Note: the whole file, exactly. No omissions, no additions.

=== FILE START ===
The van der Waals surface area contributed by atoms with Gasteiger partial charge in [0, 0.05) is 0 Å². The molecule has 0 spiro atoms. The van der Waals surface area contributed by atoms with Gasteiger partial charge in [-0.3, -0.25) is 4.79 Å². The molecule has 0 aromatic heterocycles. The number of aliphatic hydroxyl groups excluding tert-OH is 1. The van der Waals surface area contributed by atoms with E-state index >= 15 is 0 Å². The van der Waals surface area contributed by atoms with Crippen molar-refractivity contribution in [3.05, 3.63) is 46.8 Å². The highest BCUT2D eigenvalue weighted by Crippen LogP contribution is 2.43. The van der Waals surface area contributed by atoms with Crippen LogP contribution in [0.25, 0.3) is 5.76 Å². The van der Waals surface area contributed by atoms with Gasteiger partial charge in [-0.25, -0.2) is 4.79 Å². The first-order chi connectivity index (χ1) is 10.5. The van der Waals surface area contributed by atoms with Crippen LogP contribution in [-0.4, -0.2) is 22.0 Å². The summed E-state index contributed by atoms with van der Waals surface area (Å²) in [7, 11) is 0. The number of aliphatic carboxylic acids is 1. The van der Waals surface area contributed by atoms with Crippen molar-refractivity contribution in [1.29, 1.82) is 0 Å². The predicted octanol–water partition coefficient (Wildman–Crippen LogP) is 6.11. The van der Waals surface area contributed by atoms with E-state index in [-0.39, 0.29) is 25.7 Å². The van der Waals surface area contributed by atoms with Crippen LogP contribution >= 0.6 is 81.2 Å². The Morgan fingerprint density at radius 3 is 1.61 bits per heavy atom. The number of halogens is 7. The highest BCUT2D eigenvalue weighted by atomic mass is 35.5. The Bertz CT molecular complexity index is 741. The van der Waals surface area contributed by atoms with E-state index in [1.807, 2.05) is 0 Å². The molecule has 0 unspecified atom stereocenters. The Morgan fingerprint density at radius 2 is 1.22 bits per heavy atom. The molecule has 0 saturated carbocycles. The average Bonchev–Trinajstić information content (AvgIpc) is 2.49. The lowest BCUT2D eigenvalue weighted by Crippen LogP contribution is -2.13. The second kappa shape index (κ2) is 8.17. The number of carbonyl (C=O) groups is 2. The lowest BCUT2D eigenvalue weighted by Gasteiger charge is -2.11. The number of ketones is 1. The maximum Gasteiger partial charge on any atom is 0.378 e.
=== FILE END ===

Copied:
The van der Waals surface area contributed by atoms with Gasteiger partial charge in [0, 0.05) is 0 Å². The molecule has 0 spiro atoms. The van der Waals surface area contributed by atoms with Gasteiger partial charge in [-0.3, -0.25) is 4.79 Å². The molecule has 0 aromatic heterocycles. The number of aliphatic hydroxyl groups excluding tert-OH is 1. The van der Waals surface area contributed by atoms with E-state index >= 15 is 0 Å². The van der Waals surface area contributed by atoms with Crippen molar-refractivity contribution in [3.05, 3.63) is 46.8 Å². The highest BCUT2D eigenvalue weighted by Crippen LogP contribution is 2.43. The van der Waals surface area contributed by atoms with Crippen LogP contribution in [0.25, 0.3) is 5.76 Å². The van der Waals surface area contributed by atoms with Gasteiger partial charge in [-0.25, -0.2) is 4.79 Å². The first-order chi connectivity index (χ1) is 10.5. The van der Waals surface area contributed by atoms with Crippen LogP contribution in [-0.4, -0.2) is 22.0 Å². The summed E-state index contributed by atoms with van der Waals surface area (Å²) in [7, 11) is 0. The number of aliphatic carboxylic acids is 1. The van der Waals surface area contributed by atoms with Crippen molar-refractivity contribution in [1.29, 1.82) is 0 Å². The predicted octanol–water partition coefficient (Wildman–Crippen LogP) is 6.11. The van der Waals surface area contributed by atoms with E-state index in [-0.39, 0.29) is 25.7 Å². The van der Waals surface area contributed by atoms with Crippen LogP contribution >= 0.6 is 81.2 Å². The Morgan fingerprint density at radius 3 is 1.61 bits per heavy atom. The number of halogens is 7. The highest BCUT2D eigenvalue weighted by atomic mass is 35.5. The Bertz CT molecular complexity index is 741. The van der Waals surface area contributed by atoms with E-state index in [1.807, 2.05) is 0 Å². The molecule has 0 unspecified atom stereocenters. The Morgan fingerprint density at radius 2 is 1.22 bits per heavy atom. The molecule has 0 saturated carbocycles. The average Bonchev–Trinajstić information content (AvgIpc) is 2.49. The lowest BCUT2D eigenvalue weighted by Crippen LogP contribution is -2.13. The second kappa shape index (κ2) is 8.17. The number of carbonyl (C=O) groups is 2. The lowest BCUT2D eigenvalue weighted by Gasteiger charge is -2.11. The number of ketones is 1. The maximum Gasteiger partial charge on any atom is 0.378 e.